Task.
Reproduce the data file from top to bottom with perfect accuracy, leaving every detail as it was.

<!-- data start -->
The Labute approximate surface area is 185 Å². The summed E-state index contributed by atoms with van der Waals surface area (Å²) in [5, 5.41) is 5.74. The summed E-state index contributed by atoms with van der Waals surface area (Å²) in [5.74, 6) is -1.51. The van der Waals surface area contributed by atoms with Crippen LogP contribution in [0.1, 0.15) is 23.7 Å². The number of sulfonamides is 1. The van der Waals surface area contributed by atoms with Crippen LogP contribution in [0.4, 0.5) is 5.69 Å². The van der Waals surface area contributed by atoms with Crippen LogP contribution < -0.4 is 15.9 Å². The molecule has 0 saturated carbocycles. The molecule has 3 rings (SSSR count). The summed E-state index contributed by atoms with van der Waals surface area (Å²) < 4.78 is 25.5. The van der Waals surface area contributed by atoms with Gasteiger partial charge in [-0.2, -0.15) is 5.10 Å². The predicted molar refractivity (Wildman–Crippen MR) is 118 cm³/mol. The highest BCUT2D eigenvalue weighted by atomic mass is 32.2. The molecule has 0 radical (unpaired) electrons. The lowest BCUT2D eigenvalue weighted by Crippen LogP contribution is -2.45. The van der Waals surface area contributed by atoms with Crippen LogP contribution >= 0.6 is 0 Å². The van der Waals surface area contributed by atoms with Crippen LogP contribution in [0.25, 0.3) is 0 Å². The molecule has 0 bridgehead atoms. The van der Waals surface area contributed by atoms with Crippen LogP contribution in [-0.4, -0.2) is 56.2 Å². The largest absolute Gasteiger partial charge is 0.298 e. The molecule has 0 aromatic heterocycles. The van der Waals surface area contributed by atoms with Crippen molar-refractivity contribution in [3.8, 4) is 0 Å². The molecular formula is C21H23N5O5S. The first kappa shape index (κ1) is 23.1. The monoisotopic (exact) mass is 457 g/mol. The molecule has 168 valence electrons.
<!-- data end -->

The Labute approximate surface area is 185 Å². The summed E-state index contributed by atoms with van der Waals surface area (Å²) in [5, 5.41) is 5.74. The summed E-state index contributed by atoms with van der Waals surface area (Å²) in [5.74, 6) is -1.51. The van der Waals surface area contributed by atoms with Crippen LogP contribution in [0.1, 0.15) is 23.7 Å². The number of sulfonamides is 1. The van der Waals surface area contributed by atoms with Crippen LogP contribution in [0.4, 0.5) is 5.69 Å². The van der Waals surface area contributed by atoms with Crippen LogP contribution < -0.4 is 15.9 Å². The molecule has 0 saturated carbocycles. The molecule has 3 rings (SSSR count). The summed E-state index contributed by atoms with van der Waals surface area (Å²) < 4.78 is 25.5. The van der Waals surface area contributed by atoms with Gasteiger partial charge in [-0.2, -0.15) is 5.10 Å². The predicted molar refractivity (Wildman–Crippen MR) is 118 cm³/mol. The highest BCUT2D eigenvalue weighted by atomic mass is 32.2. The molecule has 0 radical (unpaired) electrons. The lowest BCUT2D eigenvalue weighted by Crippen LogP contribution is -2.45. The van der Waals surface area contributed by atoms with Crippen LogP contribution >= 0.6 is 0 Å². The van der Waals surface area contributed by atoms with Crippen LogP contribution in [0.25, 0.3) is 0 Å². The molecule has 0 bridgehead atoms. The van der Waals surface area contributed by atoms with Crippen LogP contribution in [-0.4, -0.2) is 56.2 Å². The largest absolute Gasteiger partial charge is 0.298 e. The molecule has 0 aromatic heterocycles. The van der Waals surface area contributed by atoms with Crippen molar-refractivity contribution in [3.8, 4) is 0 Å². The molecular formula is C21H23N5O5S. The first kappa shape index (κ1) is 23.1. The monoisotopic (exact) mass is 457 g/mol. The molecule has 168 valence electrons.